An Approach to Solving Municipal Emergency Service Deployment Problems.

by Warren Walker


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Municipal service agencies are currently facing severe pressures either to cut back on their services or to increase productivity. In many cities, these pressures are especially strong on the emergency services agencies. These agencies are almost all experiencing rapidly increasing demands while managerial and technological problems are mounting and costs are rising faster than the revenues needed to pay for them. As a result, cities are increasingly recognizing that they need more effective ways of providing these services. Since 1969, The New York City-RAND Institute has had three contracts with the U.S. Department of Housing and Urban Development (HUD) which have been designed to develop new methods and approaches to the deployment of emergency service vehicles and to test them, document them, and disseminate them to interested cities throughout the country. This paper describes the work in general terms, shows how it fits into the national policy objectives of HUD, describes what has been accomplished under the contracts, and highlights some of the implications of the work for municipal policymaking.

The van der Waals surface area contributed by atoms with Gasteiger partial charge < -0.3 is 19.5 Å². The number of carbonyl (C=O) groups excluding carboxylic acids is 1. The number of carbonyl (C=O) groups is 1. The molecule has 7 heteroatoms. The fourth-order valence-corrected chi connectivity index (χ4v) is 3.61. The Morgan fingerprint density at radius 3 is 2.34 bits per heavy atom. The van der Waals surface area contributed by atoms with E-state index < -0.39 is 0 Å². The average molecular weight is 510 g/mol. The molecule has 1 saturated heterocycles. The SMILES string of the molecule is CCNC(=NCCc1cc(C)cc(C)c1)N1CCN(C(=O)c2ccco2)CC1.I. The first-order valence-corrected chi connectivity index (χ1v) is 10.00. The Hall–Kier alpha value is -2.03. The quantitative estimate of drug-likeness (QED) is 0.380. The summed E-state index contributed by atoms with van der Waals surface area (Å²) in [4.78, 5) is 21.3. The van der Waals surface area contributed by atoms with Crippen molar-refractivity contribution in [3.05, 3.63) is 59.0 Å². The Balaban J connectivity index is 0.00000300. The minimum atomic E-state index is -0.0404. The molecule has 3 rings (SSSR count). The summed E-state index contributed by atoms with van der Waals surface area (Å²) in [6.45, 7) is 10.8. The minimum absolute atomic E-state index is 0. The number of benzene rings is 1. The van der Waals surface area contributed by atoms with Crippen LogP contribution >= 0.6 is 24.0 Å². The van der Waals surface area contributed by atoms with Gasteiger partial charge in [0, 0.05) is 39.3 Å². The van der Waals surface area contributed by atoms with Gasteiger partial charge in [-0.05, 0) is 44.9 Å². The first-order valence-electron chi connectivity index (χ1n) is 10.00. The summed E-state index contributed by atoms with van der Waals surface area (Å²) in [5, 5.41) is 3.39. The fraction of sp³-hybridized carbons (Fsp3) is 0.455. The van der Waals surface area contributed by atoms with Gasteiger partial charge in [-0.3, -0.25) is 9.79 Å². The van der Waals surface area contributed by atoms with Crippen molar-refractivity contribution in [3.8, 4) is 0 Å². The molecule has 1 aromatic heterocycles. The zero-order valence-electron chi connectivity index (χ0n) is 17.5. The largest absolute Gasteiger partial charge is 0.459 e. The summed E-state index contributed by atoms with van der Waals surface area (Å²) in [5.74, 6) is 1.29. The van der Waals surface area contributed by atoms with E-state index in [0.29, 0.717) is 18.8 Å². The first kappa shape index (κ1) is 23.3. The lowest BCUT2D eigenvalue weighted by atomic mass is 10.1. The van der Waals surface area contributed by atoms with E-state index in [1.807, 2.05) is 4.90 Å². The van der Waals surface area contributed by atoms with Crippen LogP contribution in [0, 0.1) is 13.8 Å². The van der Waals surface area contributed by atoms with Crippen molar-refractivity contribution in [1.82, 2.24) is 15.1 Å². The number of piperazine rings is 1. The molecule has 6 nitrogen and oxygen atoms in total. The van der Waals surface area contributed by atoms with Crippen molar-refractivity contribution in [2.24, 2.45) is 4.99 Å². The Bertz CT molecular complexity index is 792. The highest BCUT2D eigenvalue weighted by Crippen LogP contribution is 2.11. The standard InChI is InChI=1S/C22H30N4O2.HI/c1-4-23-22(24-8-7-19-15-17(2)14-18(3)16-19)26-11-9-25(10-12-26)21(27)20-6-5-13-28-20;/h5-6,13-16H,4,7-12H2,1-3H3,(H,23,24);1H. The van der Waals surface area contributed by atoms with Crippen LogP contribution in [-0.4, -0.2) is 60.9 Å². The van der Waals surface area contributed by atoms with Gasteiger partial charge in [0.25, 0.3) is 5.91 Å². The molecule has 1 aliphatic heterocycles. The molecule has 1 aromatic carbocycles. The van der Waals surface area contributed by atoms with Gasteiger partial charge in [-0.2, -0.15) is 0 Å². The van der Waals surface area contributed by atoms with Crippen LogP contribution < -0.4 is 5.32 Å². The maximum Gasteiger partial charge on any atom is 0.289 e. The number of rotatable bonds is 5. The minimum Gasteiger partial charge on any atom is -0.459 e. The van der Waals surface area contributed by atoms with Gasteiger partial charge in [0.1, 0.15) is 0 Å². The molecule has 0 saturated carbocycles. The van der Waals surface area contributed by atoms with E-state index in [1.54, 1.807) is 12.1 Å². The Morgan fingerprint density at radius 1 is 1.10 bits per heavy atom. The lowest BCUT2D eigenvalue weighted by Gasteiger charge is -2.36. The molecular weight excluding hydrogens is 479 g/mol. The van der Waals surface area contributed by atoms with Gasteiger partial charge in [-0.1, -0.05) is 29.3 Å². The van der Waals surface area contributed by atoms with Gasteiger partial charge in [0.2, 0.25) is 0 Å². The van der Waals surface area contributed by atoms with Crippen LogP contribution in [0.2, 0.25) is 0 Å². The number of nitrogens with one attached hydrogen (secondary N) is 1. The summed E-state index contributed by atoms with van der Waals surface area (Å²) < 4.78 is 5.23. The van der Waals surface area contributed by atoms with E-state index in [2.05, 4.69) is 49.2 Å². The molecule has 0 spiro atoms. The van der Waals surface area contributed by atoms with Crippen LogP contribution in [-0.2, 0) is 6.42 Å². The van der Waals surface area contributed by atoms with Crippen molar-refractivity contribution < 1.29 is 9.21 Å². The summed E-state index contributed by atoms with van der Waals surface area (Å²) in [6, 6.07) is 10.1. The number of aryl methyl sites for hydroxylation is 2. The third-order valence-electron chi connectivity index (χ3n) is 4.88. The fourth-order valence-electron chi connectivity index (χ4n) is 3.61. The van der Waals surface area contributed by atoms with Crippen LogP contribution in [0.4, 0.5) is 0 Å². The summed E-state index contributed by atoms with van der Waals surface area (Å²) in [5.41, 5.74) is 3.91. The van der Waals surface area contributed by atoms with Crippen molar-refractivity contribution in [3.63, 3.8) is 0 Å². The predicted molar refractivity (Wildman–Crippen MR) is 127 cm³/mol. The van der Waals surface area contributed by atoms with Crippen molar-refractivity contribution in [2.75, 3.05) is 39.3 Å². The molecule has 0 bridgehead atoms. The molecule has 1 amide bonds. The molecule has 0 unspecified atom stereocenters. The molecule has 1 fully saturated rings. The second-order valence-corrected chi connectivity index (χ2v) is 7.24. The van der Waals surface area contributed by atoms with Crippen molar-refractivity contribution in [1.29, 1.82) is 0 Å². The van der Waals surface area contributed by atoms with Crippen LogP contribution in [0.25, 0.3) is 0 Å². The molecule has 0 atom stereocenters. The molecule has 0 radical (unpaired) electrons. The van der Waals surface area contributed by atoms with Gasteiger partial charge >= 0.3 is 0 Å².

This report is part of the RAND Corporation Paper series. The paper was a product of the RAND Corporation from 1948 to 2003 that captured speeches, memorials, and derivative research, usually prepared on authors' own time and meant to be the scholarly or scientific contribution of individual authors to their professional fields. Papers were less formal than reports and did not require rigorous peer review.

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